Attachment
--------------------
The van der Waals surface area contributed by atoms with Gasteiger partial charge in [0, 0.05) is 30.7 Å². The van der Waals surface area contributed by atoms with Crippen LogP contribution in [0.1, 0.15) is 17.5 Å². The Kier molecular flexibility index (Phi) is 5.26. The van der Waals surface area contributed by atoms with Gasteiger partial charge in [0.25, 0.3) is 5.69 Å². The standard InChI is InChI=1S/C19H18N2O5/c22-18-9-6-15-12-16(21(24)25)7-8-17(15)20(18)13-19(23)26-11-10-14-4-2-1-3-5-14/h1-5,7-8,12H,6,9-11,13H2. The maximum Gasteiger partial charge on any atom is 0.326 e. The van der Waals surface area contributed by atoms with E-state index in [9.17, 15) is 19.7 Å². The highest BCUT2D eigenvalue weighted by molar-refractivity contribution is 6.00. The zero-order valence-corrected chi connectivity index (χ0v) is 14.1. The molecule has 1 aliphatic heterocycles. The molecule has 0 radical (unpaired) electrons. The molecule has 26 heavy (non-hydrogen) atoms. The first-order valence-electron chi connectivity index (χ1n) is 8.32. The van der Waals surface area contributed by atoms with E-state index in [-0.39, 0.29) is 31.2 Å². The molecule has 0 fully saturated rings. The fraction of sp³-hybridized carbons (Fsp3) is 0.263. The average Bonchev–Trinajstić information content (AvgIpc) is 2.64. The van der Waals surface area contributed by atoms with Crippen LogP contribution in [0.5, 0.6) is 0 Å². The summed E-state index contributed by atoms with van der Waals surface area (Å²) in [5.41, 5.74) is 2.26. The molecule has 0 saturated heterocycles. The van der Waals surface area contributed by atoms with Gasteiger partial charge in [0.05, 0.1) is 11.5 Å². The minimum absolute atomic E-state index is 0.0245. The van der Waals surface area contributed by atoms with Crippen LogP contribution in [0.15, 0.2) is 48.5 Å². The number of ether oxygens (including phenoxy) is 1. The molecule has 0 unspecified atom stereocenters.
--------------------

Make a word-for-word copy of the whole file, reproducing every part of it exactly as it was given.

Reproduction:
The van der Waals surface area contributed by atoms with Gasteiger partial charge in [0, 0.05) is 30.7 Å². The van der Waals surface area contributed by atoms with Crippen LogP contribution in [0.1, 0.15) is 17.5 Å². The Kier molecular flexibility index (Phi) is 5.26. The van der Waals surface area contributed by atoms with Gasteiger partial charge in [0.25, 0.3) is 5.69 Å². The standard InChI is InChI=1S/C19H18N2O5/c22-18-9-6-15-12-16(21(24)25)7-8-17(15)20(18)13-19(23)26-11-10-14-4-2-1-3-5-14/h1-5,7-8,12H,6,9-11,13H2. The maximum Gasteiger partial charge on any atom is 0.326 e. The van der Waals surface area contributed by atoms with E-state index in [9.17, 15) is 19.7 Å². The highest BCUT2D eigenvalue weighted by molar-refractivity contribution is 6.00. The zero-order valence-corrected chi connectivity index (χ0v) is 14.1. The molecule has 1 aliphatic heterocycles. The molecule has 0 radical (unpaired) electrons. The molecule has 26 heavy (non-hydrogen) atoms. The first-order valence-electron chi connectivity index (χ1n) is 8.32. The van der Waals surface area contributed by atoms with E-state index in [-0.39, 0.29) is 31.2 Å². The molecule has 0 fully saturated rings. The fraction of sp³-hybridized carbons (Fsp3) is 0.263. The average Bonchev–Trinajstić information content (AvgIpc) is 2.64. The van der Waals surface area contributed by atoms with Crippen LogP contribution in [0.5, 0.6) is 0 Å². The summed E-state index contributed by atoms with van der Waals surface area (Å²) in [5.41, 5.74) is 2.26. The molecule has 0 saturated heterocycles. The van der Waals surface area contributed by atoms with Gasteiger partial charge in [0.05, 0.1) is 11.5 Å². The minimum absolute atomic E-state index is 0.0245. The van der Waals surface area contributed by atoms with Crippen LogP contribution in [0.15, 0.2) is 48.5 Å². The number of ether oxygens (including phenoxy) is 1. The molecule has 0 unspecified atom stereocenters.